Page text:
It’s unnerving to read about the precautions Coates felt she had to take to be safe on that trip. Pulling into a sit-down restaurant, she scans the menu “to find whatever food would easily show if someone tampered with it. Nothing with gravy or sauce or anything else that covers someone’s spit under a bun. Something fried, served so hot it would kill the bacteria, was always the best option.” At the hotel, she elects to take the elevator a few floors. “I didn’t want to risk getting trapped in the stairs.”  In some chapters, “Just Pursuit” reads like a personal diary, such as when mother-to-be Coates experiences her first pregnancy. Walking into a courtroom to try a case, she stops to take a call from her OB-GYN, who tells her that tests show the fetus has an elevated alphafetoprotein level, indicating spina bifida.   

Coates tries to steady herself. “Don’t worry,” says the physician. “You’re still within the range to terminate your pregnancy. You want to call me after your trial? We can talk more then.” Raw and vulnerable, Coates lashes out. “Do you have any idea how heartless that just was? Why would you tell me that news in that way?”  

“I didn’t mean to offend you,” the physician apologizes. “I just knew you didn’t have much time and you always seem so matter-of-fact.” Up to this point in the book, the doctor is correct: Coates has presented herself as she now appears on CNN — head-of-the-class smart and tensile tough, with a bit of suffer-no-fools impatience. At that time, though, you could almost hear her echo Sojourner Truth’s lament: “Ain’t I a woman?”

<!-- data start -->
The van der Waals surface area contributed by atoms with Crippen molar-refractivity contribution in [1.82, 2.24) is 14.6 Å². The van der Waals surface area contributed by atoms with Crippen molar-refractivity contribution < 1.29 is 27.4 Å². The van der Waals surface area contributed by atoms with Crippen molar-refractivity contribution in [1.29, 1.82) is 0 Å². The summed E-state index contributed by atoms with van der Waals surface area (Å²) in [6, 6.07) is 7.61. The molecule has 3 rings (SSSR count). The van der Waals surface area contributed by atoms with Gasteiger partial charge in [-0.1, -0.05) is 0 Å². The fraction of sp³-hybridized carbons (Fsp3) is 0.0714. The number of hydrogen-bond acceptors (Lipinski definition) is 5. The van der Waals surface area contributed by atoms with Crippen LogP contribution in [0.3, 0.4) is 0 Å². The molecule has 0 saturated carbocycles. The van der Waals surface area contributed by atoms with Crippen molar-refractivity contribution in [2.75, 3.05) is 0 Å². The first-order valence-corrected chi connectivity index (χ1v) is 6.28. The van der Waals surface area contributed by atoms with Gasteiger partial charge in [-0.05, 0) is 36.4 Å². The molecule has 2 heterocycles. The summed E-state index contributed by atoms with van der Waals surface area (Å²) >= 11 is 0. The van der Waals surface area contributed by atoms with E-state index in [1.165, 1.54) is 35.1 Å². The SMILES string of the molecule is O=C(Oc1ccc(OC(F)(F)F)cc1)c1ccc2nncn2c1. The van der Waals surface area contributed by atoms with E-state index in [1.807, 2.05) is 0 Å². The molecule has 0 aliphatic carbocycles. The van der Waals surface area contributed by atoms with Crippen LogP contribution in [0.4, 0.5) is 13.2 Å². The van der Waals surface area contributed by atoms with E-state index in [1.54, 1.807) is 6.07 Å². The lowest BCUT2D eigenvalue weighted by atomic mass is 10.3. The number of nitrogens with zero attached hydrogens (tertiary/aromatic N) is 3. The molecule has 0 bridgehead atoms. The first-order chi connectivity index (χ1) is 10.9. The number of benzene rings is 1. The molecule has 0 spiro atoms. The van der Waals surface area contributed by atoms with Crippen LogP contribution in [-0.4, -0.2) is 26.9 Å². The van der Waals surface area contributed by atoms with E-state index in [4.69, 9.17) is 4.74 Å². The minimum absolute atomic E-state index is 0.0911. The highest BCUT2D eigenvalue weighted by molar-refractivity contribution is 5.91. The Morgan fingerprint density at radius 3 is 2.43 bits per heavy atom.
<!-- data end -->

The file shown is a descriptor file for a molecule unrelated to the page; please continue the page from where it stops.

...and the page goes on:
Coates does not reveal how she resolved that first pregnancy, but in later chapters, she discusses giving birth to her son and being pregnant again with a daughter. Nursing mothers who work (and their husbands) will relate to her various mentions of “pumping” and “keeping at least five full bottles [of milk] during my workday” and “drinking water incessantly to keep up with my milk supply.”  

Having children seems to have changed the hard-charging prosecutor. “When I first became a prosecutor, I had thought each case could represent a dot on the arc that Dr. King hoped would bend toward justice,” she writes. “Now, I wondered if I was bending the arc of justice or breaking it, and I was afraid the justice system might just break me.”  

Nor does she look back on her years of public service with pride:  

“[T]he collective memories of trauma are so overwhelming that I fear I might lose myself if I don’t fill my time. The violence didn’t happen to me. But it… eviscerated me… and I still grapple with the scars of secondary trauma.”  

Coates once believed that justice was binary, achievable and universally understood. No longer. Her experience has shown her a grotesque, twisted system corrupted by racism that needs to be reformed. She offers no solutions, but she supports her premise in horrific detail: “[T]he pursuit of justice creates injustice.”  

This review originally appeared in the Washington Independent Review of Books. 

Georgetown resident Kitty Kelley has written several number-one New York Times best-sellers, including “The Family: The Real Story Behind the Bush Dynasty.” Her most recent books include “Capturing Camelot: Stanley Tretick’s Iconic Images of the Kennedys” and “Let Freedom Ring: Stanley Tretick’s Iconic Images of the March on Washington.” She serves on the board of Reading Is Fundamental, the nation’s largest children’s literacy nonprofit.